Today Mark Arnold is my guest writer. Mark and I met at Guildford Writers – nearly fifteen years ago (horrifying, isn’t it, Mark?) – and have been friends, as well as fellow writers, since. I am reading Mark’s novel TURNING JAPANESE which was a WIP all those years ago and published only recently. It is devilishly funny – the genre hovering around The Ladykillers meets The League of Gentleman (the comedy series, not the movie) meets Shōgun. Other attempts to define it have eluded me.
Mark – spill… Having always been full of ideas (to use a polite word), as a maths graduate and former software engineer I always felt I was on the wrong path… My kindly boss evidently agreed, allowing me to go part-time, thus freeing me to indulge my literary whimsy. So here I be.
What first inspired you to write? A grand idea – one that I realised would be most powerfully conveyed in story form. Thankfully, I canned my initial attempts to roll my philosophy out, went away, and became a better writer – which only took a decade or two. The resulting novel (THE NEST) is finally coming out this December.
What was your first piece of creative writing? How old were you? There are old rough-books peppered with bizarre scrawlings, but something that sticks in the mind is writing a poem (a rather nerdy sonnet about the Rubik’s cube) for school, which the English teacher insisted on reading out to the class. I buried my head under the desk lid and turned a curious shade of purple. Whether this set me back or encouraged me, I cannot vouch.
Which writers do you particularly admire? I’ve loved everything by Kazuo Ishiguro – superbly paced, never dull, always with a point. He’s a writer that I would think appeals universally. Then there’s Cervantes – I find it amazing that a 500-year-old book can make me laugh out loud. I adore those long, convoluted sentences saturated with humour. Meanwhile, the ‘bloke’ in me really enjoys Jack Kerouac for his particularly sparkling style; it’s a vicarious pleasure, I could never be him or live like his crowd did, but reading him makes me feel guilty about my sedentary lifestyle – and that, at least once, I should try sleeping under a starlit sky, taking mescaline, and breaking the speed limit.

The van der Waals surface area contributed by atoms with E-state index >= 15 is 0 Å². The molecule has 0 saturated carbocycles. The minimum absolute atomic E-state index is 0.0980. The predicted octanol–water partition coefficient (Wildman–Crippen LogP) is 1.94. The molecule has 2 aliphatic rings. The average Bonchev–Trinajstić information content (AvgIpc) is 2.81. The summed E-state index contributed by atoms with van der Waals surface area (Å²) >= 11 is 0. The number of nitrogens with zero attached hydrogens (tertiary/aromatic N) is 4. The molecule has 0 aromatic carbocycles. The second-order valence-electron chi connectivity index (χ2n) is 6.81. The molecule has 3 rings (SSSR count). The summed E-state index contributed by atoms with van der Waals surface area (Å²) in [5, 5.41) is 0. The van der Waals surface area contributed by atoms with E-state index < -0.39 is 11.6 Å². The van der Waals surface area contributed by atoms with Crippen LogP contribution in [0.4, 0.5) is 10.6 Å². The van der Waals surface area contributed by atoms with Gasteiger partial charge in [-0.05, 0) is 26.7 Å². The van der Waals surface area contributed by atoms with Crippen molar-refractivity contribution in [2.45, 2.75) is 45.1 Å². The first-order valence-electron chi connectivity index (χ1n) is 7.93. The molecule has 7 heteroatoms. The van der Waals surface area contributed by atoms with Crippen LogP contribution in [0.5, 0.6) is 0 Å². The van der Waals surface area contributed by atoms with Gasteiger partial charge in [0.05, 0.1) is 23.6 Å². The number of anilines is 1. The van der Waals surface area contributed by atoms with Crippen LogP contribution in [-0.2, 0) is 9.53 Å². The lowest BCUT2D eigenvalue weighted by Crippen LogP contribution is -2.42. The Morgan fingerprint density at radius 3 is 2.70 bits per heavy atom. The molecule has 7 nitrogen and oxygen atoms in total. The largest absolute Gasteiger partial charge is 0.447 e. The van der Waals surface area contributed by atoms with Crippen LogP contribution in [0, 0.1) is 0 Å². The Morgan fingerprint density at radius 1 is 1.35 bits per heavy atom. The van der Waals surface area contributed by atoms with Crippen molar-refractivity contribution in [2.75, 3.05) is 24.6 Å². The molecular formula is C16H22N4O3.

What do you love about writing? The ideas that come so suddenly, bubbling up from the subconscious at unexpected moments, halting whatever you were doing, demanding to be committed to paper. And how, when reviewed, these strange crystallised thoughts seem as if they were written by the hand of another.
What do you hate about writing? Simply the amount of time it absorbs. I figure that good writing – setting aside those unquantifiable moments of creativity and inspiration – is mostly about good decisions. To write a novel you need to make maybe 100,000 decisions, most of which had better be good ones, and that takes a heck of a lot of time.
Describe your ‘portfolio’ of writing The comedy/adventure novel ‘Turning Japanese’ – a modern-day Don Quixote, whose crazed hero makes it his mission to rescue an imperilled village in the wilds of Japan. And ‘Tales of the Forgotten’ – a collection of darkly comedic, interwoven short stories.
What is your proudest achievement? Pride isn’t something I’m particularly comfortable with, but getting recognition for my short stories in the early days was very encouraging. I got a big morale boost from winning the National Association of Writers Groups Short Story competition, and also having stories published in The Lightship Anthology. When you’re starting out, the smallest vindication is something precious.
What is your current project? I’m polishing the final drafts of two books – the aforementioned gothic novel, THE NEST, and a suburban comedy, LAST EXIT TO SODFORD. As you can probably tell, I’m trying hard not to write the same story twice!
Anything you’d like to add? Thank you so much for inviting me – I’ve really enjoyed answering your questions.
Always good to make contact, Mark.